Recently I rented an X-T2 and found the buttons (AEL - AFL etc) to be small compared to the Nikon system that I have. Given my xl size hands, this was a problem for me. I'm wondering if others have addressed this situation and how they have done so. Thanks, Richard
Thinking of investing in a Fuji, John Lewis in Newcastle have the xe2 + 18-55mm for £599.
Good price ?
Hello, people. Please help.
My X100T body got cracked right next to the little rubber next to the battery door. Weird thing is, I thought the top and bottom plates were magnesium or whatever any metal. But the bottom plate turns out, it is not! Now it is sort of dangling and it hurts me every time I see it. I searched through disassembly by iFixit, but was not too sure to disassemble this camera on my own. Well, I think I could, but I am worried about if the leather will stick back to the body after I remove it to get access to some screws on the side.
I definitely can't send it to Fuji because I live where there is no Fuji service center and I am sure I can't just apply super glue to the broken area. I attached photos below.
I seem to have a case of GAS. I am looking for some guidance as two whether I should pursue this sale.
Local Craigslist add has Pentax Spotomatic-BLACK for sale along with 28mm, 50mmstd, and 400ml telephoto lens. Also includes light meter which I have no specs. Nor do I have any more info on lenses.
Price is $225. Does this seem a reasonable price?
I switched to Fuji as soon as they introduced the X series so that I could take smaller, lighter photographic gear on trips like this.
I had the wonderful opportunity to climb Germany’s highest summit, the Zugspitze, up the Höllental (Valley of Hell) route. This route has everything you could want: a spectacular gorge, tunnels, Alpine hut, hanging valley, glacier, Via Ferrata with nearly a kilometer of vertical exposure, and a beer garden summit destination.
Of course I brought my camera. Here's a photographic trip report.
Zugspitze Höllental (Valley of Hell) Route from Alpspitze by decineper, on Flickr
This is a photographic trip report of an ascent up Zugspitze along the Höllental. The route starts in Hammersbach, goes up through the Höllentalklamm, past Höllentalangerhütte, then up a Via Ferrata route on the hanging valley of the Höllentalferner, onto the Höllentalferner itself (white in upper left), then up another Klettersteig to the summit where a beer garden awaits.
Höllental Trailhead by decineper, on Flickr
A boring shot, but not if you have an idea of what's ahead.
Lower Höllentalklamm by decineper, on Flickr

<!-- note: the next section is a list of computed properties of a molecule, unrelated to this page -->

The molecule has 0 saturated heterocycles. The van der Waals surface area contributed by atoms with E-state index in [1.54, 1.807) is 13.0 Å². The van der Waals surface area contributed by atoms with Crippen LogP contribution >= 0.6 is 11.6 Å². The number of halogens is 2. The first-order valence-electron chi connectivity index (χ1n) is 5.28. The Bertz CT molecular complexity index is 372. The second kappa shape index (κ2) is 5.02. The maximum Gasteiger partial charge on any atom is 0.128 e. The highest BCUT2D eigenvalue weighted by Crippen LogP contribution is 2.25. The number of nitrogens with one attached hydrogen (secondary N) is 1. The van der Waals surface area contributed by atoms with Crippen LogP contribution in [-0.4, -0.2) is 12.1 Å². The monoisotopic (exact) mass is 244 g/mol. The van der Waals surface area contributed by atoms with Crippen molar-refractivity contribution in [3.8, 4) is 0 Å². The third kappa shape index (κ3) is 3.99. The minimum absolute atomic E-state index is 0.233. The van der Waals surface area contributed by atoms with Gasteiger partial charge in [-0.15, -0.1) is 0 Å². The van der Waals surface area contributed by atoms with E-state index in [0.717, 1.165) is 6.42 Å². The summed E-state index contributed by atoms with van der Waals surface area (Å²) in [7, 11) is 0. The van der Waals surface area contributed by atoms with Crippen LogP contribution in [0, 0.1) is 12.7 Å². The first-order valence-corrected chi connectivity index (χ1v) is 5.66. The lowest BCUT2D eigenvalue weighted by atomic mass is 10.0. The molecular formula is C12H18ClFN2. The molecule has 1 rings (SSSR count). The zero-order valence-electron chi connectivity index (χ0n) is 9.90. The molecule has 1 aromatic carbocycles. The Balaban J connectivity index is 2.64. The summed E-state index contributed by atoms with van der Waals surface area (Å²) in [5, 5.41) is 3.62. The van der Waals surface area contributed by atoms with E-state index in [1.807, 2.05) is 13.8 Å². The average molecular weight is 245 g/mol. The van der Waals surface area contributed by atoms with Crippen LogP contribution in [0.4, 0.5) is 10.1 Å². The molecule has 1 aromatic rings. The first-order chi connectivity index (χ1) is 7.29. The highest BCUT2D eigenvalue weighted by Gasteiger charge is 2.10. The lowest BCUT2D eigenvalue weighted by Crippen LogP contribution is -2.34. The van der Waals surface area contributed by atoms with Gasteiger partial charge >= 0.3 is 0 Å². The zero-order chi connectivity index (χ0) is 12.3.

Höllentalklamm Bridge and Tunnel by decineper, on Flickr
This deep gorge is carved from runoff from the Höllentalferner, coming ahead. The gorge was virtually inaccessible until these tunnels and bridges were built in the early 1900s.
Höllentalklamm Pool by decineper, on Flickr
The blue melt water from the Höllentalferner is caused by
Höllentalklamm Tunnel by decineper, on Flickr
Höllentalangerhütte Power Station by decineper, on Flickr
Höllentalangerhütte 30 min by decineper, on Flickr
The hut of the river of the valley of hell.
Höllentalklamm Waterfall by decineper, on Flickr
Höllentalangerhütte 2016 by decineper, on Flickr
There's a debate about whether people like the old, traditional Bavarian-style hut that was torn down and replaced with this new one. I prefer the contemporary style.
Höllentalangerhütte 25-person Bedroom by decineper, on Flickr
I'm berth #25. Guy next to me snored half the night…
Höllentalangerhütte Boot Drying Room by decineper, on Flickr
More like the Scarpa Mont Blanc drying room.
Höllentalangerhütte Dining Hall by decineper, on Flickr
Lots of little kids hike up to Höllentalangerhütte through the Höllentalklamm. After this, it's a completely different climb, requiring lots of mountaineering experience, or a guide, or both.
Höllentalangerhütte Beer and Smokes by decineper, on Flickr
Remedies for the alpine air and glacial-fed river water.
Massifs above Höllentalangerhütte by decineper, on Flickr
Zugspitze from Höllentalangerhütte at 6 am by decineper, on Flickr
The destination. The lights on top are another beer garden, of course. The moonlight shows the three major parts of the day's climb: a glacial headwall, the glacial valley and glacier itself, then the upper Klettersteig to the summit. Perfect weather: a high pressure system this weekend kept things clear and cool with no surprises.
Zugspitze Climber Prep by decineper, on Flickr
Höllental Via Ferrata First Clip-In by decineper, on Flickr
Minimum necessary gear for this route:
Here's what happens if you fall off the rock with the wrong gear. And more on the necessity of at least an ice axe when I post the photographs from the glacier. I was solo, so I also brought along a personal anchor system and tied a couple Prusiks, expected to be unnecessary for this B/C rated route, but that made me feel better. I was expecting to see a few sloppy safety practices, but was amazed by what I really saw: obviously unsafe gear, and oftentimes no gear at all, climbing this route with no protection whatsoever. Inappropriate gear and usage appears to be the cause of the regular climbing deaths on this mountain.
- Via Ferrata Lanyard with K-rated carabiners
- Via Ferrata Gloves
- Mountaineering boots
- Ice Axe
Höllental Via Ferrata Start by decineper, on Flickr
Höllental Lower Klettersteig Ladder by decineper, on Flickr
The first ladder up the Höllentalferner's hanging valley.